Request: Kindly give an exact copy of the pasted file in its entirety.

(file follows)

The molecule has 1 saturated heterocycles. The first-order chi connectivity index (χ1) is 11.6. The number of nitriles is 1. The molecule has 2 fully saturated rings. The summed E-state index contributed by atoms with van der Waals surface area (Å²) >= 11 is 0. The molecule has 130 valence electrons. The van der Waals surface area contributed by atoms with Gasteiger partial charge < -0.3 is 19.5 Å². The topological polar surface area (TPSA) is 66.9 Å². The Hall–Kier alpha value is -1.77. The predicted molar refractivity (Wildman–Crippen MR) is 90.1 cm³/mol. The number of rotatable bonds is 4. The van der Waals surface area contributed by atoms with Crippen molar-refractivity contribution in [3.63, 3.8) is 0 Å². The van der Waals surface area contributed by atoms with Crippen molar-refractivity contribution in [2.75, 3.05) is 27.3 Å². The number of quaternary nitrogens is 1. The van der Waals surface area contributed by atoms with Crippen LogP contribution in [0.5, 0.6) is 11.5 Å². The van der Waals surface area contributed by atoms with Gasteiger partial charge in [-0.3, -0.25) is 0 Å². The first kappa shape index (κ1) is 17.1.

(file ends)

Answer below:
The molecule has 1 saturated heterocycles. The first-order chi connectivity index (χ1) is 11.6. The number of nitriles is 1. The molecule has 2 fully saturated rings. The summed E-state index contributed by atoms with van der Waals surface area (Å²) >= 11 is 0. The molecule has 130 valence electrons. The van der Waals surface area contributed by atoms with Gasteiger partial charge < -0.3 is 19.5 Å². The topological polar surface area (TPSA) is 66.9 Å². The Hall–Kier alpha value is -1.77. The predicted molar refractivity (Wildman–Crippen MR) is 90.1 cm³/mol. The number of rotatable bonds is 4. The van der Waals surface area contributed by atoms with Crippen molar-refractivity contribution in [3.63, 3.8) is 0 Å². The van der Waals surface area contributed by atoms with Crippen molar-refractivity contribution in [2.75, 3.05) is 27.3 Å². The number of quaternary nitrogens is 1. The van der Waals surface area contributed by atoms with Crippen LogP contribution in [0.5, 0.6) is 11.5 Å². The van der Waals surface area contributed by atoms with Gasteiger partial charge in [-0.3, -0.25) is 0 Å². The first kappa shape index (κ1) is 17.1.